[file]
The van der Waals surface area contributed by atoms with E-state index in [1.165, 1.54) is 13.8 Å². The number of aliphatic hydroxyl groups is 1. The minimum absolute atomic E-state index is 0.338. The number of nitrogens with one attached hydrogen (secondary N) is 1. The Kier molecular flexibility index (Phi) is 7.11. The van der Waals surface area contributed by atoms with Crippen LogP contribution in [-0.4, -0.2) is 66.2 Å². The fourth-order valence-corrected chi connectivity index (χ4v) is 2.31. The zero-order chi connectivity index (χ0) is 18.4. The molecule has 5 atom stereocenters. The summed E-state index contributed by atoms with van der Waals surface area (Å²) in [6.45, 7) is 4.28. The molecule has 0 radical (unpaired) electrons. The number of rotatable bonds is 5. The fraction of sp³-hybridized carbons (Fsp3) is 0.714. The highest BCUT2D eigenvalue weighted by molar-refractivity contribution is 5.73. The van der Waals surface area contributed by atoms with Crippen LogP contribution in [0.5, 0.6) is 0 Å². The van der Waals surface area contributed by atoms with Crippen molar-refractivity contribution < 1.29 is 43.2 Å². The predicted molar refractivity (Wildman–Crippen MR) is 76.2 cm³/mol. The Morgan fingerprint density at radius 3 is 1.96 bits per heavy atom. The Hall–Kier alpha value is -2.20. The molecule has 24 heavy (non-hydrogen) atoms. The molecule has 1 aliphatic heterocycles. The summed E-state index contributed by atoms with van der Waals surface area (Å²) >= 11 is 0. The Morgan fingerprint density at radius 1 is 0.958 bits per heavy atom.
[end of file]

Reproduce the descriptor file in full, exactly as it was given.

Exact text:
The van der Waals surface area contributed by atoms with E-state index in [1.165, 1.54) is 13.8 Å². The number of aliphatic hydroxyl groups is 1. The minimum absolute atomic E-state index is 0.338. The number of nitrogens with one attached hydrogen (secondary N) is 1. The Kier molecular flexibility index (Phi) is 7.11. The van der Waals surface area contributed by atoms with Crippen LogP contribution in [-0.4, -0.2) is 66.2 Å². The fourth-order valence-corrected chi connectivity index (χ4v) is 2.31. The zero-order chi connectivity index (χ0) is 18.4. The molecule has 5 atom stereocenters. The summed E-state index contributed by atoms with van der Waals surface area (Å²) in [6.45, 7) is 4.28. The molecule has 0 radical (unpaired) electrons. The number of rotatable bonds is 5. The fraction of sp³-hybridized carbons (Fsp3) is 0.714. The highest BCUT2D eigenvalue weighted by molar-refractivity contribution is 5.73. The van der Waals surface area contributed by atoms with Crippen LogP contribution in [0.5, 0.6) is 0 Å². The van der Waals surface area contributed by atoms with Crippen molar-refractivity contribution < 1.29 is 43.2 Å². The predicted molar refractivity (Wildman–Crippen MR) is 76.2 cm³/mol. The Morgan fingerprint density at radius 3 is 1.96 bits per heavy atom. The Hall–Kier alpha value is -2.20. The molecule has 24 heavy (non-hydrogen) atoms. The molecule has 1 aliphatic heterocycles. The summed E-state index contributed by atoms with van der Waals surface area (Å²) >= 11 is 0. The Morgan fingerprint density at radius 1 is 0.958 bits per heavy atom.